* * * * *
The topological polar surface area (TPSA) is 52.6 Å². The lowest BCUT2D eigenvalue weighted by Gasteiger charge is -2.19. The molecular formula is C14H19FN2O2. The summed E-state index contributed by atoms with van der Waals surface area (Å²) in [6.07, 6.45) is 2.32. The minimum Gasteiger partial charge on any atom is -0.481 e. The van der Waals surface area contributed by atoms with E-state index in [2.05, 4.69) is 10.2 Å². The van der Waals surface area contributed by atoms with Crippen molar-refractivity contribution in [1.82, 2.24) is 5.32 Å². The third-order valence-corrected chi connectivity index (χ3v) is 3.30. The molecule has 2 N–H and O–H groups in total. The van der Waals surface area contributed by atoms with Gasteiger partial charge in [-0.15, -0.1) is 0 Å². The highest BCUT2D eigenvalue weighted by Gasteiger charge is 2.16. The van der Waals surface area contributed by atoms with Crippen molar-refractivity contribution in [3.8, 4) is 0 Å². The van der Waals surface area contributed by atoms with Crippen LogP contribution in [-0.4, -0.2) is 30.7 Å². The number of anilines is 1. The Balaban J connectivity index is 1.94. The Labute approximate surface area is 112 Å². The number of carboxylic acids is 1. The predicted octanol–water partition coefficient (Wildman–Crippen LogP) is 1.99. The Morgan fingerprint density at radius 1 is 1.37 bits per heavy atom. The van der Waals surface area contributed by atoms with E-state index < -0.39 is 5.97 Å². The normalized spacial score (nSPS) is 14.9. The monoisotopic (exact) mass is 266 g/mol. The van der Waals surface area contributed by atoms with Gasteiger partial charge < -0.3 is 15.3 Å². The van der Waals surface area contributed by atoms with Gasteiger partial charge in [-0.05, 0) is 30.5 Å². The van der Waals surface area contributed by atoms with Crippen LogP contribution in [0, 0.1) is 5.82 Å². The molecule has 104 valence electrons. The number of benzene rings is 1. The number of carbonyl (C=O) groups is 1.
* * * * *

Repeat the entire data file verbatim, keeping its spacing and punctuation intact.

The topological polar surface area (TPSA) is 52.6 Å². The lowest BCUT2D eigenvalue weighted by Gasteiger charge is -2.19. The molecular formula is C14H19FN2O2. The summed E-state index contributed by atoms with van der Waals surface area (Å²) in [6.07, 6.45) is 2.32. The minimum Gasteiger partial charge on any atom is -0.481 e. The van der Waals surface area contributed by atoms with E-state index in [2.05, 4.69) is 10.2 Å². The van der Waals surface area contributed by atoms with Crippen molar-refractivity contribution in [1.82, 2.24) is 5.32 Å². The third-order valence-corrected chi connectivity index (χ3v) is 3.30. The molecule has 2 N–H and O–H groups in total. The van der Waals surface area contributed by atoms with Gasteiger partial charge in [-0.15, -0.1) is 0 Å². The highest BCUT2D eigenvalue weighted by Gasteiger charge is 2.16. The van der Waals surface area contributed by atoms with Crippen molar-refractivity contribution in [3.8, 4) is 0 Å². The van der Waals surface area contributed by atoms with Crippen LogP contribution in [-0.4, -0.2) is 30.7 Å². The number of anilines is 1. The Balaban J connectivity index is 1.94. The Labute approximate surface area is 112 Å². The number of carboxylic acids is 1. The predicted octanol–water partition coefficient (Wildman–Crippen LogP) is 1.99. The Morgan fingerprint density at radius 1 is 1.37 bits per heavy atom. The van der Waals surface area contributed by atoms with E-state index < -0.39 is 5.97 Å². The normalized spacial score (nSPS) is 14.9. The monoisotopic (exact) mass is 266 g/mol. The van der Waals surface area contributed by atoms with Gasteiger partial charge < -0.3 is 15.3 Å². The van der Waals surface area contributed by atoms with Gasteiger partial charge in [-0.05, 0) is 30.5 Å². The van der Waals surface area contributed by atoms with Crippen LogP contribution in [0, 0.1) is 5.82 Å². The molecule has 104 valence electrons. The number of benzene rings is 1. The number of carbonyl (C=O) groups is 1.